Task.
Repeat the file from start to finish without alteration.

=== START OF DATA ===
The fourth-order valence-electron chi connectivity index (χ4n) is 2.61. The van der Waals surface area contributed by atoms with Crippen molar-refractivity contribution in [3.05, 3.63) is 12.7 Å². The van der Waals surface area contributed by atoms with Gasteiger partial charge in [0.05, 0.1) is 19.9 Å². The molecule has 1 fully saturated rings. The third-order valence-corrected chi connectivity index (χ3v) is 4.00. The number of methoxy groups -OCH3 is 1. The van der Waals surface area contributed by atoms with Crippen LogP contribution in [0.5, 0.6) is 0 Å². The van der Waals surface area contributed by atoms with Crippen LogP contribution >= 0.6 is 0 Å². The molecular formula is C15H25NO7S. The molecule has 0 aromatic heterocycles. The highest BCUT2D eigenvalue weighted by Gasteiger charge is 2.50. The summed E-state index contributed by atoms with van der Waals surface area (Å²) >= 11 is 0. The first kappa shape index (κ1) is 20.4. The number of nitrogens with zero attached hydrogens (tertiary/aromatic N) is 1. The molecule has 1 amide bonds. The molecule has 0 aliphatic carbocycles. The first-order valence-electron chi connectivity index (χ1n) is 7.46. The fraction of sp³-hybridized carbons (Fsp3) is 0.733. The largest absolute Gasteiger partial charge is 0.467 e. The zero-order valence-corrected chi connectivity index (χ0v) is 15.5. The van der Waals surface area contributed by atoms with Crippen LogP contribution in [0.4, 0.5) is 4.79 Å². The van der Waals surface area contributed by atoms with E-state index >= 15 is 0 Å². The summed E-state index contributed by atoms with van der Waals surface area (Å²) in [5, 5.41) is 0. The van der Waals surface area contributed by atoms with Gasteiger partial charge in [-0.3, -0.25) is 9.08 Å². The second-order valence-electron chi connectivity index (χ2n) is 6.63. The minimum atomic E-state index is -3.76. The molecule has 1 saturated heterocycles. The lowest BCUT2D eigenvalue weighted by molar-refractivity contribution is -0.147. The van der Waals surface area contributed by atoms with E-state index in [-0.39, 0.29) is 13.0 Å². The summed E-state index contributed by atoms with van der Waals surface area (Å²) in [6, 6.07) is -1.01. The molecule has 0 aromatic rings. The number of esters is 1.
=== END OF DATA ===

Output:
The fourth-order valence-electron chi connectivity index (χ4n) is 2.61. The van der Waals surface area contributed by atoms with Crippen molar-refractivity contribution in [3.05, 3.63) is 12.7 Å². The van der Waals surface area contributed by atoms with Gasteiger partial charge in [0.05, 0.1) is 19.9 Å². The molecule has 1 fully saturated rings. The third-order valence-corrected chi connectivity index (χ3v) is 4.00. The number of methoxy groups -OCH3 is 1. The van der Waals surface area contributed by atoms with Crippen LogP contribution in [0.5, 0.6) is 0 Å². The van der Waals surface area contributed by atoms with Crippen LogP contribution >= 0.6 is 0 Å². The molecular formula is C15H25NO7S. The molecule has 0 aromatic heterocycles. The highest BCUT2D eigenvalue weighted by Gasteiger charge is 2.50. The summed E-state index contributed by atoms with van der Waals surface area (Å²) >= 11 is 0. The first kappa shape index (κ1) is 20.4. The number of nitrogens with zero attached hydrogens (tertiary/aromatic N) is 1. The molecule has 1 amide bonds. The molecule has 0 aliphatic carbocycles. The first-order valence-electron chi connectivity index (χ1n) is 7.46. The fraction of sp³-hybridized carbons (Fsp3) is 0.733. The largest absolute Gasteiger partial charge is 0.467 e. The zero-order valence-corrected chi connectivity index (χ0v) is 15.5. The van der Waals surface area contributed by atoms with Crippen LogP contribution in [0.4, 0.5) is 4.79 Å². The van der Waals surface area contributed by atoms with E-state index >= 15 is 0 Å². The summed E-state index contributed by atoms with van der Waals surface area (Å²) in [5, 5.41) is 0. The van der Waals surface area contributed by atoms with Gasteiger partial charge in [-0.3, -0.25) is 9.08 Å². The second-order valence-electron chi connectivity index (χ2n) is 6.63. The minimum atomic E-state index is -3.76. The molecule has 1 saturated heterocycles. The lowest BCUT2D eigenvalue weighted by molar-refractivity contribution is -0.147. The van der Waals surface area contributed by atoms with E-state index in [-0.39, 0.29) is 13.0 Å². The summed E-state index contributed by atoms with van der Waals surface area (Å²) in [6, 6.07) is -1.01. The molecule has 0 aromatic rings. The number of esters is 1.